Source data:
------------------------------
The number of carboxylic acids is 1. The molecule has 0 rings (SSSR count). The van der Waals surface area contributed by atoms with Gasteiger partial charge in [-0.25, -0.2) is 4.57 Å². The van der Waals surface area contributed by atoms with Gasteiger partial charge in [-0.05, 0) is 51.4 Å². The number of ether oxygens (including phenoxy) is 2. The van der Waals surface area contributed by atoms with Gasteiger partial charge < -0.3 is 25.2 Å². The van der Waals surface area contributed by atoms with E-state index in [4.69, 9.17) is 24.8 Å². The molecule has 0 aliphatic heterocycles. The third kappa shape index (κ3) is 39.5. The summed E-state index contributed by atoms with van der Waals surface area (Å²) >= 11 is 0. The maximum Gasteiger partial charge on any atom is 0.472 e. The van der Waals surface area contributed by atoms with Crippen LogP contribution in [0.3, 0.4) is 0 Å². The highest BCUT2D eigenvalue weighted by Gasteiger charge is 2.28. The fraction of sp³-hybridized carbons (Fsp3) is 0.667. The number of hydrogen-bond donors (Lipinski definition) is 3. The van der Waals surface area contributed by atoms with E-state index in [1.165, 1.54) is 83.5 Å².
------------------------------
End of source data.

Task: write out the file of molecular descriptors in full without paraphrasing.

The number of carboxylic acids is 1. The molecule has 0 rings (SSSR count). The van der Waals surface area contributed by atoms with Gasteiger partial charge in [-0.25, -0.2) is 4.57 Å². The van der Waals surface area contributed by atoms with Gasteiger partial charge in [-0.05, 0) is 51.4 Å². The number of ether oxygens (including phenoxy) is 2. The van der Waals surface area contributed by atoms with Gasteiger partial charge < -0.3 is 25.2 Å². The van der Waals surface area contributed by atoms with E-state index in [4.69, 9.17) is 24.8 Å². The molecule has 0 aliphatic heterocycles. The third kappa shape index (κ3) is 39.5. The summed E-state index contributed by atoms with van der Waals surface area (Å²) >= 11 is 0. The maximum Gasteiger partial charge on any atom is 0.472 e. The van der Waals surface area contributed by atoms with Crippen LogP contribution in [0.3, 0.4) is 0 Å². The highest BCUT2D eigenvalue weighted by Gasteiger charge is 2.28. The fraction of sp³-hybridized carbons (Fsp3) is 0.667. The number of hydrogen-bond donors (Lipinski definition) is 3. The van der Waals surface area contributed by atoms with E-state index in [1.165, 1.54) is 83.5 Å².